Getting Older with "Warning"
By Santiago Eastman Herrera
"Warning" by Jenny Joseph
When I am an old woman I shall wear purple
With a red hat which doesn’t go, and doesn’t suit me.
And I shall spend my pension on brandy and summer gloves
And satin sandals, and say we’ve no money for butter.
I shall sit down on the pavement when I’m tired
And gobble up samples in shops and press alarm bells
And run my stick along the public railings
And make up for the sobriety of my youth.
I shall go out in my slippers in the rain
And pick flowers in other people’s gardens
And learn to spit.
You can wear terrible shirts and grow more fat
And eat three pounds of sausages at a go
Or only bread and pickle for a week
And hoard pens and pencils and beermats and things in boxes.
But now we must have clothes that keep us dry
And pay our rent and not swear in the street
And set a good example for the children.
We must have friends to dinner and read the papers.
But maybe I ought to practise a little now?
So people who know me are not too shocked and surprised
When suddenly I am old, and start to wear purple.
After searching for what feels like forever, I’ve finally done it. I’ve found the best poem ever written. Many have tried their hand at the challenge, but the winner goes not to old hats like Shakespeare or Wordsworth, but to a middle-aged poetess from Buckinghamshire. That’s right, from the land that gave us boiled cabbage and constitutional monarchy, this poem has stood the test of time and weathered all storms. In this magnificent tour-de-force from the 60s, Jenny Joseph tackles a conversation that’s still relevant today: growing old. (You know, because we all have to—don’t believe me? Just wait, that forehead of yours won’t remain crease-free forever.)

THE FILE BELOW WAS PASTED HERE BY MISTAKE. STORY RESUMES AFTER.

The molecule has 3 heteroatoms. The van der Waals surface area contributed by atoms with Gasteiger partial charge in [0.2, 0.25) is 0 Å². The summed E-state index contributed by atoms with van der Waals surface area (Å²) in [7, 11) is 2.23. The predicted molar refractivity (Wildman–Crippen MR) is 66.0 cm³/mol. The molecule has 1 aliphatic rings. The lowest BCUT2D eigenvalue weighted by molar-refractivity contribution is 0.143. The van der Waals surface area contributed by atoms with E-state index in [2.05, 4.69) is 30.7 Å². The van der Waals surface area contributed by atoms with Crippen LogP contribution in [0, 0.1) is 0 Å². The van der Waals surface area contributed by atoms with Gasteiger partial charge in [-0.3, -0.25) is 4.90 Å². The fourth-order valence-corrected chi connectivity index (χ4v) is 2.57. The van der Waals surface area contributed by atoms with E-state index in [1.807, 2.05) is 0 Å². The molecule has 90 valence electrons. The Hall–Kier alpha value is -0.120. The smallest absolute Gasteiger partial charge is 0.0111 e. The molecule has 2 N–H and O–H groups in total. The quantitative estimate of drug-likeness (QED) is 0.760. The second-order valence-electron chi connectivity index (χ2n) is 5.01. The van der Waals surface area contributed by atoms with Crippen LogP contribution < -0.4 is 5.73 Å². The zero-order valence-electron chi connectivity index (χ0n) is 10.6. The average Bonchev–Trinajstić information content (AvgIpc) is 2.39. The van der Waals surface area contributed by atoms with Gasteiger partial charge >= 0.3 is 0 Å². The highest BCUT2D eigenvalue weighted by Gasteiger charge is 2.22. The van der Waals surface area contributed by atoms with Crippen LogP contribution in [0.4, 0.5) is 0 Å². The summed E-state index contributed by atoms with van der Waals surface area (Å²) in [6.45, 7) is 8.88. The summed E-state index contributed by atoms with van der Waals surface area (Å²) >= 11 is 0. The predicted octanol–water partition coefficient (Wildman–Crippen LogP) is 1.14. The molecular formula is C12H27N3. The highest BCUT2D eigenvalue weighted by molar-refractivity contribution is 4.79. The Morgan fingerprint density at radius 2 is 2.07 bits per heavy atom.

22 lines long, “Warning” goes through a speaker’s idealization of what it’ll be like for her to get older and stop caring about the societal expectations that are imposed on women (especially housewives, the literal backbone of society) as they mature. However, the way Joseph goes about it is inclusive, inviting the reader into this paradise of freedom in a way that doesn’t feel preachy or like it's stepping on others’ toes. “Join me,” the poem says. “Be yourself and wear those ugly purple trousers you’ve always wanted to.” (Don’t even try to pretend you don’t have any, we’ve all seen you on your days off.)
Growing up with one foot in the Latin American world and another in the US, I’ve observed the different ways the two cultures treat their elders. Joseph herself says it in an interview: there’s a strange obsession and fear of age in North America (The Lancet, 1999). People are terrified of growing old—and why wouldn’t we be? Every day we’re bombarded with horrible, beautiful people smiling surgically perfected teeth at us while trying to sell skincare, or already hairless models trying to show how good their razors can work in the shower. In the US especially, the second a woman starts getting wrinkles, she’s thrown to the side like bruised produce in a grocery store.
Meanwhile, on the Hispanic side, our elders make up an important part of our society. Slathered with honey, marinated, and then baked at 375°F for a few hours, we wait until the moon is full to really let the juices soak up, and then—y’all thought I was serious, didn’t you? For shame. Fix yourselves.
In reality, for many young adults, it’s an expectation that we’re to grow up, get married, and then find a place for not only our spouses and children to live, but our parents as well. The grandparents can then take care of the children while the parents work to maintain them all. It’s a cycle—parents raise the children and, in return, are taken care of once they’re older. (It’s like a fun little hamster wheel with mortgages instead of spokes.)